In the heat of summer, 35 degrees sounds downright blissful, which is why on this already hot May day, I am heading to the Lava River Cave, about 15 miles north of Flagstaff. That and I've always wanted to go spelunking, or maybe just use the word spelunking — the hobby or practice of exploring caves.
But don't get me wrong: I am a complete novice. (A fun piece of trivia: One of the myriad things in the fine print of a major-league baseball player's contract is no spelunking in the off-season.)
I tried not to think about that, on the drive to Lava River Cave.
This particular cave is actually a mile-long lava-rock tube, an environmental wonder created by furious heat some 700,000 years ago during a volcanic eruption. Formed in the span of a few hours by molten lava, the cave was created in the blink of an eye, geologically speaking. The cave exists today very much as it did then, which is pretty cool if you think about it.
Even more enticing: By some special geologic magic, the cave stays between 35 and 45 degrees all year long, like a natural icebox.
When I arrive, there is a low wall of rocks to mark the cave's entrance, literally a hole in the ground. I find myself thinking, "Oh, crap. How in the hell am I going to do this?" My 6-foot-tall spouse and I put a few extra layers on, as well as headlamps, and I've got a flashlight and backup batteries in the pocket of my cargo pants. Here goes nothing.
The most difficult part is the first 100 feet or so, which is a rocky, 45-degree incline of tumbled boulders and sheets of ice. Near the entrance, a frozen cascade of ice appears like a mini glass waterfall. The temperature drops from 80 degrees outside to 35 degrees in a matter of footsteps.
As we slip and stumble down into the icy darkness I wonder, what have I gotten myself into?
Then it's pitch black.
Ripples and undulations on the cave floor give clues to the lava flow that created it. After the initial tough patch, this cave levels off and becomes a smoother walk. Tight, crouch-y ceilings give way to spacious vaulted caverns. At times along the walk, it seemed like this barrel-vaulted lava tube was made to accommodate a subway system.
The utter darkness leaves the mind to invent things. At first, my mind goes to the obvious — Hollywood. First, I pretend I am Ripley, Sigourney Weaver's character in the Alien movies, waving my flashlight from left to right. I keep blinding my spouse with my headlamp, and he keeps bumping his head. Then, I move on to imagining I'm a member of the Goonies, running from the Fratelli clan. I'm waiting for the booby traps and skeletons.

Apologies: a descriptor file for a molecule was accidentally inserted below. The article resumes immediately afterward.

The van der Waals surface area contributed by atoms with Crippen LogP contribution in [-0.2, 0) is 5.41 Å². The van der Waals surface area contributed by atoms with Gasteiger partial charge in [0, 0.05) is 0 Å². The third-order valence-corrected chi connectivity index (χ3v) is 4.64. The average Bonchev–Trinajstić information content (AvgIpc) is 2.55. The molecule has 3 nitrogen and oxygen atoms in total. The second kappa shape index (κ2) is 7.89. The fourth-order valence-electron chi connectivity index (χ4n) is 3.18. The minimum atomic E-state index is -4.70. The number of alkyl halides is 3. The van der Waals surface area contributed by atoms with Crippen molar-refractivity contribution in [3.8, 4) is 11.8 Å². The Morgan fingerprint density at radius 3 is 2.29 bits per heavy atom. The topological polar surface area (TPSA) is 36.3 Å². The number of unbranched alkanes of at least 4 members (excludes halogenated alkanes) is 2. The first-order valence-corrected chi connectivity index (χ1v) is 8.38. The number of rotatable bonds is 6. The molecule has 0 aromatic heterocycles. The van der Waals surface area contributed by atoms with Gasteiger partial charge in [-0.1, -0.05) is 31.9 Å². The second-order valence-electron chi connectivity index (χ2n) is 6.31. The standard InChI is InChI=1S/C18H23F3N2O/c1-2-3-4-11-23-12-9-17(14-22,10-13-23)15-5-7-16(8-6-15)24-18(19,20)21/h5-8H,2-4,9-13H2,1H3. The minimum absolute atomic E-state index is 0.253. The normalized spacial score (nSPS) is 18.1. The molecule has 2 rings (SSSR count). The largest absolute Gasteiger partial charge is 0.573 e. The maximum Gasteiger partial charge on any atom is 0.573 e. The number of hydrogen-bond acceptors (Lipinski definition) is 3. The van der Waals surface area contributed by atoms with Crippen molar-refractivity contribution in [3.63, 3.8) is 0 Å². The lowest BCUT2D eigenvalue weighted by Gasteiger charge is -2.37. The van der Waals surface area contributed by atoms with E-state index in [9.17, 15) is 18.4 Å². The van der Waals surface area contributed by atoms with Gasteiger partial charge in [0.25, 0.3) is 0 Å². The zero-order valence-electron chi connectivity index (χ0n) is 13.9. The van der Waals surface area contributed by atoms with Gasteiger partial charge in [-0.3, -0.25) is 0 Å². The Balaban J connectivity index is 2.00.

But then I get into the rhythm of the thing and my mind quiets down to notice things.
A smell inside, slightly metallic, like vitamins or iodine. Or even weirder to describe — it smells neutral. As though there were far less organic material to smell than there is outside the cave. For the most part, the cave is devoid of funk.
The flashlight beam illuminates small patches of rock overhead or in front of us. Sometimes the rocks seem to have a silvery glow.
Just shy of the midway point, two half-round tunnels emerge in the darkness. The lava tube splits. We choose the tunnel on the left, because a passing hiker tells us it is wider and easier to navigate.
If you go, you must promise you'll turn all your light sources out and sit in the darkness for a few minutes. It is darker than any darkness you have ever experienced. Trust me.
The most striking thing is the heightened sensory perception when we crawl out. Sound rushes in first with a soft shhh, shhh as the wind blows through the pines. Scent is close behind as we are hit with the smell of pine needles. Our eyes adjust to the sunlight and as we look around, everything appears extra-articulated and crystallized, as sunlight streams through the treetops.
Heightened awareness, cooler temperatures. And admission is free. I'm in.
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